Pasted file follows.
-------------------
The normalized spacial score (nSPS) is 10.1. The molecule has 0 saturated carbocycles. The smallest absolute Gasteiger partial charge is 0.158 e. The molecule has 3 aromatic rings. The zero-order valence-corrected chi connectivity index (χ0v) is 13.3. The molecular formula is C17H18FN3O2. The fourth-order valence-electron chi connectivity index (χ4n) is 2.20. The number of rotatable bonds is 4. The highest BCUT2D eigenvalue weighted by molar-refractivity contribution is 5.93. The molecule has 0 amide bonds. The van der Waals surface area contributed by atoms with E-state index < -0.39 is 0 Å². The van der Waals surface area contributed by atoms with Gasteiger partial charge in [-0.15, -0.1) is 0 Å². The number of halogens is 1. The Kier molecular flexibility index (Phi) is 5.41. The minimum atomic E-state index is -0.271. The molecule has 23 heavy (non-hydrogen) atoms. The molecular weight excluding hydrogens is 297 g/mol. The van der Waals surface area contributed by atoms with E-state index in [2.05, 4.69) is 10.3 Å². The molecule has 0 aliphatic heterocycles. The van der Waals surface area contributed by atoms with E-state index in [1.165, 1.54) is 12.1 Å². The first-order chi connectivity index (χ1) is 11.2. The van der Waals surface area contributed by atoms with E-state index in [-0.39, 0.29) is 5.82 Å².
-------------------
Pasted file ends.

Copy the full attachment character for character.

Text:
The normalized spacial score (nSPS) is 10.1. The molecule has 0 saturated carbocycles. The smallest absolute Gasteiger partial charge is 0.158 e. The molecule has 3 aromatic rings. The zero-order valence-corrected chi connectivity index (χ0v) is 13.3. The molecular formula is C17H18FN3O2. The fourth-order valence-electron chi connectivity index (χ4n) is 2.20. The number of rotatable bonds is 4. The highest BCUT2D eigenvalue weighted by molar-refractivity contribution is 5.93. The molecule has 0 amide bonds. The van der Waals surface area contributed by atoms with E-state index < -0.39 is 0 Å². The van der Waals surface area contributed by atoms with Gasteiger partial charge in [-0.15, -0.1) is 0 Å². The number of halogens is 1. The Kier molecular flexibility index (Phi) is 5.41. The minimum atomic E-state index is -0.271. The molecule has 23 heavy (non-hydrogen) atoms. The molecular weight excluding hydrogens is 297 g/mol. The van der Waals surface area contributed by atoms with E-state index in [2.05, 4.69) is 10.3 Å². The molecule has 0 aliphatic heterocycles. The van der Waals surface area contributed by atoms with E-state index in [1.165, 1.54) is 12.1 Å². The first-order chi connectivity index (χ1) is 11.2. The van der Waals surface area contributed by atoms with E-state index in [-0.39, 0.29) is 5.82 Å².